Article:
Review Summary: you like it.
“Your Love Is Killing Me” is currently playing in my living room. We’re separated by a wall, which is kind of nice. Listening to it kind of makes me feel the same way I do when I’m at a Swans gig not wearing ear buds; I should totally, absolutely have them in – the highest, most evil-reducing quality possible, and next time, I swear I’m not going to go deaf. Every time I listen to “Your Love Is Killing Me” I feel kinda like I shouldn’t be turning it up to my amp’s dubious MAX setting and that maybe I should just never listen to it again. A wall seems like a good substitute for that – it makes me concentrate on it less. It makes me less attached to what is ultimately a horrible, disturbing masterpiece.
I think the point of “Your Love Is Killing Me” is that I should need there to be a wall between me and the song, a little protective forcefield that captures all of its evil shi
t, but I don’t; rather, I listen up close, ears piqued between the speakers, treating the pain like the marvellous scenery Van Etten lets her hair blow in the wind for. Van Etten’s rallying cry on Are We There
is to an abusive lover – “You tell me that you like it / when our minds become diseased” – but, in a way, it feels like it’s to us: when tragedy strikes, when it’s turned into art, when you scrobble it to your last.fm account a hundred times and stamp a little loveheart next to it? You like it.
I don’t think Are We There
is a meta kind of masterpiece, though, a deconstructive piece of music about listening to break-ups rather than going through them: it’s no Burn Your Fire, because Van Etten is more interested in walking into the blazing fire than stepping back and watching it crackle. “Your Love Is Killing Me” just reminds me, momentarily, that I’m listening to treachery and desolation, and that I can’t get enough of it. The kind of indie rock songs I’d scale against it, in terms of grandiosity, aren’t as unhealthy to love: “Rebellion” and “Wake Up” are about really
living, and “I’ll Believe In Anything” is about winning. “Your Love Is Killing Me” is just a lost bloody cause. It rises and rises, the drums played like they’ve been sounded – calling an army of the defeated to battle – and the guitars crunchy, ripe for judgment day. Van Etten’s voice, too, makes majestic gestures: it soars, sustaining notes for choruses at a time. If I find this song, one that had to be manipulated and destroyed to get made, to be sweet and addictive, it’s because of the confrontation: Van Etten can’t step back for a minute, so how could I?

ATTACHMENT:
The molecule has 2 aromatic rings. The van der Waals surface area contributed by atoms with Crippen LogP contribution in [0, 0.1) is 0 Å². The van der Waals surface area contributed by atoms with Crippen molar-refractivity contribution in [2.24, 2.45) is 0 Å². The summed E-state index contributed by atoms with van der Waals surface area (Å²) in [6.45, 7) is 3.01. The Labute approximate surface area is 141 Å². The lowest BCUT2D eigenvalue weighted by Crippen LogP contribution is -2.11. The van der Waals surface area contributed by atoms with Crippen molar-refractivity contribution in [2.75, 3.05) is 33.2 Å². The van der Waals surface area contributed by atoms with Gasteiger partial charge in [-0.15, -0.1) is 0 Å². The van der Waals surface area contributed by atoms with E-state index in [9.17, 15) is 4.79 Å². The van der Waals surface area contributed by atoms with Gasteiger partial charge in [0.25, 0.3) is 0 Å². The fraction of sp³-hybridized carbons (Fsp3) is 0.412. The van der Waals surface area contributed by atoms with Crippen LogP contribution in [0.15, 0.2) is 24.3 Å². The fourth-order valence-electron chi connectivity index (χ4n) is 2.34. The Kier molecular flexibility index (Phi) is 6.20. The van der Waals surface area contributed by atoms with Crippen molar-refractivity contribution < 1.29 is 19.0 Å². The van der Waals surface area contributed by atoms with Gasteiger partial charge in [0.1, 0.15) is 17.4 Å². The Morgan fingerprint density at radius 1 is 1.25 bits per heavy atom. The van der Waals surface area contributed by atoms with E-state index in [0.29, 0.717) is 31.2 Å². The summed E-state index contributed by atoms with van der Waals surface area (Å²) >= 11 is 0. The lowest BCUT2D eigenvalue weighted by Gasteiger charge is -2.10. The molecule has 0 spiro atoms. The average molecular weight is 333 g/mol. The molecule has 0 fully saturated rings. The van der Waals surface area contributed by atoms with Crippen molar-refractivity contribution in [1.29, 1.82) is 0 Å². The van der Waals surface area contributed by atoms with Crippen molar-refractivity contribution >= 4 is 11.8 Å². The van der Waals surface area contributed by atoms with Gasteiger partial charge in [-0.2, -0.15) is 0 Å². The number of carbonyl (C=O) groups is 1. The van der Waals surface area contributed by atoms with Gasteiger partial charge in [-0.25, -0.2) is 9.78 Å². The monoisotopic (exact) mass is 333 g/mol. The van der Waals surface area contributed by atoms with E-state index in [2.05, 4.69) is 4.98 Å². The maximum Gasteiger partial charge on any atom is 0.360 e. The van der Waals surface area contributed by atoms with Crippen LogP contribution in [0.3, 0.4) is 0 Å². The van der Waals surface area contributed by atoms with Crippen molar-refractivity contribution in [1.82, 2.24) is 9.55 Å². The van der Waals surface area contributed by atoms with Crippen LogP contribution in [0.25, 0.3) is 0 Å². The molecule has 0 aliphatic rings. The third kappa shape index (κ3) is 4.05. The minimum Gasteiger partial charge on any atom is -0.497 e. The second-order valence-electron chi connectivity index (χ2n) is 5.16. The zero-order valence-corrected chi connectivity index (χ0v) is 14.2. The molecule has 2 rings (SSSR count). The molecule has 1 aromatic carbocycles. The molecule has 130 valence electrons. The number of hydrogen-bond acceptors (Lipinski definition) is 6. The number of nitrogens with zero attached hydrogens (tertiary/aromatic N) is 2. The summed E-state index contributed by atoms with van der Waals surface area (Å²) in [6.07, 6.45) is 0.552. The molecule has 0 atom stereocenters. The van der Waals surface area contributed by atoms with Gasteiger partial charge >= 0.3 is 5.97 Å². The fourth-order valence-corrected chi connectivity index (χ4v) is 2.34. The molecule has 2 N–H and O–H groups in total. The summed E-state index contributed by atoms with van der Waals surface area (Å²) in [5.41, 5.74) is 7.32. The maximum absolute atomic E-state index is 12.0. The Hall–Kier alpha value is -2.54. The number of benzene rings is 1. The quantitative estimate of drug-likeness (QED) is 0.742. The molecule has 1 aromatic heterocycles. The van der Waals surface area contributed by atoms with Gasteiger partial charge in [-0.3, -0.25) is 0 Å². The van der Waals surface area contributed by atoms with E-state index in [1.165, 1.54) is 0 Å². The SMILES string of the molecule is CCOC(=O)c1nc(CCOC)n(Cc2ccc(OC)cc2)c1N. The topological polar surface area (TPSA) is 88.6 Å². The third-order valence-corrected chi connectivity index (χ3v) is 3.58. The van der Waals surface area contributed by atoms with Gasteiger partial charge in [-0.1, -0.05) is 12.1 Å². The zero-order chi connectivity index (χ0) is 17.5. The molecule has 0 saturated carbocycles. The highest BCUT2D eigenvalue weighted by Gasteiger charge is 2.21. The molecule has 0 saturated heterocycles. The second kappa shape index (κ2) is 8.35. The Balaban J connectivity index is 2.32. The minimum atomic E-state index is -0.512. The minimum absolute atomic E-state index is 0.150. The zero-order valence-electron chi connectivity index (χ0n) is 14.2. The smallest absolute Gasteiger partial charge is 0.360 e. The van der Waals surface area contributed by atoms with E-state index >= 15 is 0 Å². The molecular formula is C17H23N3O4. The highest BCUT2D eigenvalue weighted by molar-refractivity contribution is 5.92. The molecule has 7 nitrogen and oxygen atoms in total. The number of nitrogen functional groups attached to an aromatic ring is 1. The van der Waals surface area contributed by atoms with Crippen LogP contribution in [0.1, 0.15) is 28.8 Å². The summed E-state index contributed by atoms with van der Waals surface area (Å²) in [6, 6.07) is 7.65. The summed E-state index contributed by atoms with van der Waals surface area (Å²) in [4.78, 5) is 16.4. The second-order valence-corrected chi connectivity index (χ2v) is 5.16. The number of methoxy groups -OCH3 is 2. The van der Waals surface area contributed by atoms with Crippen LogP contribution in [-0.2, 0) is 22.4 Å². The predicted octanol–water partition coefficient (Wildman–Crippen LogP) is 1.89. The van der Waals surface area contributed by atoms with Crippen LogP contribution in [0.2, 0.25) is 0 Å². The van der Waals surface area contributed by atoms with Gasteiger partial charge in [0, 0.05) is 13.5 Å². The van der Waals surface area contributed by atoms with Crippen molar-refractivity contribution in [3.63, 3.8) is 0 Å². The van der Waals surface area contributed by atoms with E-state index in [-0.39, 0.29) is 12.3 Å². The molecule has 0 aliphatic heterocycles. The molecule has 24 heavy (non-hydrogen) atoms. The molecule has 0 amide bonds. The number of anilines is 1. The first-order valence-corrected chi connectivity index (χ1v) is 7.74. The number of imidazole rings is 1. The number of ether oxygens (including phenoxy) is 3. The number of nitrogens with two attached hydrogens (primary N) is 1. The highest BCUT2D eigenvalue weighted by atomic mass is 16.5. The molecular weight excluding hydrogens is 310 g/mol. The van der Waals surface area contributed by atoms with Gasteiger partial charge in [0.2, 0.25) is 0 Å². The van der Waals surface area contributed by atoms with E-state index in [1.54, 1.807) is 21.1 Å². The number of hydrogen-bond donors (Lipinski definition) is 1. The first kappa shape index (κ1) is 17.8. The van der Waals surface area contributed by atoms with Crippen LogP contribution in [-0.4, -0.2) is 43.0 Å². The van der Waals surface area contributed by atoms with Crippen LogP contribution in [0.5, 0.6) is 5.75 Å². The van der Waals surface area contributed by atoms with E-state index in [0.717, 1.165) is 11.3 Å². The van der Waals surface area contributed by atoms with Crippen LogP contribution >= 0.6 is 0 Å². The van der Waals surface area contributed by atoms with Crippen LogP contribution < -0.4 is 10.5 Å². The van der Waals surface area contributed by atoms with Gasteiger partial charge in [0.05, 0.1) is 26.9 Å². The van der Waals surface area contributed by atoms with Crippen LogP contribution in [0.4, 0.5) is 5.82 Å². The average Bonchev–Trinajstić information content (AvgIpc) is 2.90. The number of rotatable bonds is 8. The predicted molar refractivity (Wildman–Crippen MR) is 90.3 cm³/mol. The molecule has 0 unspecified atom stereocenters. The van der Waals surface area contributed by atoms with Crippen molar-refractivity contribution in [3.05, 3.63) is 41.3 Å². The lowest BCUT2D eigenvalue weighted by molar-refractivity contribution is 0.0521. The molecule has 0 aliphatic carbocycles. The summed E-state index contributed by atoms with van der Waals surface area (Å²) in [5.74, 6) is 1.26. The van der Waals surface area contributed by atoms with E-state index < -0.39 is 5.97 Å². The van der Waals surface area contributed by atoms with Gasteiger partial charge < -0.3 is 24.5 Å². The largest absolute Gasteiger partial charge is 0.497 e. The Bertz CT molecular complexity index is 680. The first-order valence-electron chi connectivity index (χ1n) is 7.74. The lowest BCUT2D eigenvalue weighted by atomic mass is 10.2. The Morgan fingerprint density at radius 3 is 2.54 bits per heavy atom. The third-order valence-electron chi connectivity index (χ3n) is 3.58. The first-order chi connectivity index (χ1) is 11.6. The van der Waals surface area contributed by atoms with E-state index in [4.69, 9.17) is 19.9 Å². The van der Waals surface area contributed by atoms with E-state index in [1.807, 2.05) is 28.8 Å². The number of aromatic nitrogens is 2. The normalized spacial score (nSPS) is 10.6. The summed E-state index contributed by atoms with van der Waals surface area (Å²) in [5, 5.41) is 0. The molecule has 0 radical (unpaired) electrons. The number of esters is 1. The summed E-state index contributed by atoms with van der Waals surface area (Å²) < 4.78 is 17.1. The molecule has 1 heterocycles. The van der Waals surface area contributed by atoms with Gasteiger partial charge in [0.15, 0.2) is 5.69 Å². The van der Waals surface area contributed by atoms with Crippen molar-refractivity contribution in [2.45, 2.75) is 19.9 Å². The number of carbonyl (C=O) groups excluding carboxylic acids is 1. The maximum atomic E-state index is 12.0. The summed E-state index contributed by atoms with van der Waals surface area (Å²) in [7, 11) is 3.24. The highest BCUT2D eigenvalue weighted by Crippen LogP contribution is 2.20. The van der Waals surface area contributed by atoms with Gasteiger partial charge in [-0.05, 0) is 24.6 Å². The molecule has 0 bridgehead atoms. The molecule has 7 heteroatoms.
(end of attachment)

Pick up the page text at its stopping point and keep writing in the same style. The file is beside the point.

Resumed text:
Oh, and like, of course the very next song is called “Our Love”, and is sleek and adoring and all about the beats
. Van Etten is a supreme producer (she might have benefited from Aaron Dessner one upon a time, back when she made songs that play out in fractures, under dimmed lights – she doesn’t anymore) but she’s an even more phenomenal record writer. The scene changes are pristine, anachronistic but never contradictory, because isn’t love one thing but not the other? “Our Love” can contain the blisters of “Your Love Is Killing Me” and nonetheless sound like it was made for two lovers to dance to. Van Etten can switch from a completely untouched piano ballad to two songs that may well have been made by London Grammar on another, sparkling day (the synths on “Break Me”, oh my). I don’t think anyone’s made a record that understands the need for flow, but never for homogeneity or ‘tightness’, since the War On Drugs’ ambient-guitar showdown Slave Ambient. You can never get enough air, on Are We There
, but there’s so much passing through it.
Really, though, I can just never get enough of these records, the ones that sound so aspirational but front so much realism. I could never not find a song as wide-eyed and gorgeously, sadly arranged as “Every Time The Sun Goes Up” to be romantic, but Van Etten would tell you it damn well isn’t: “I wash your dishes / but I shi
t in your bathroom”. It’s probably going to be the most used line of 2014, the one y’all scrawl out or repeat in your worst moments. And there’s “I Love You But I’m Lost”, which expresses unrequited love by explaining why it can’t be expressed: she sings “I love you but I’m not someone who takes shots”, but the song gets made. Are We There
only very momentarily makes me realise that I am listening to something quite horrific, but it pretty much always makes me think I’m listening to something special.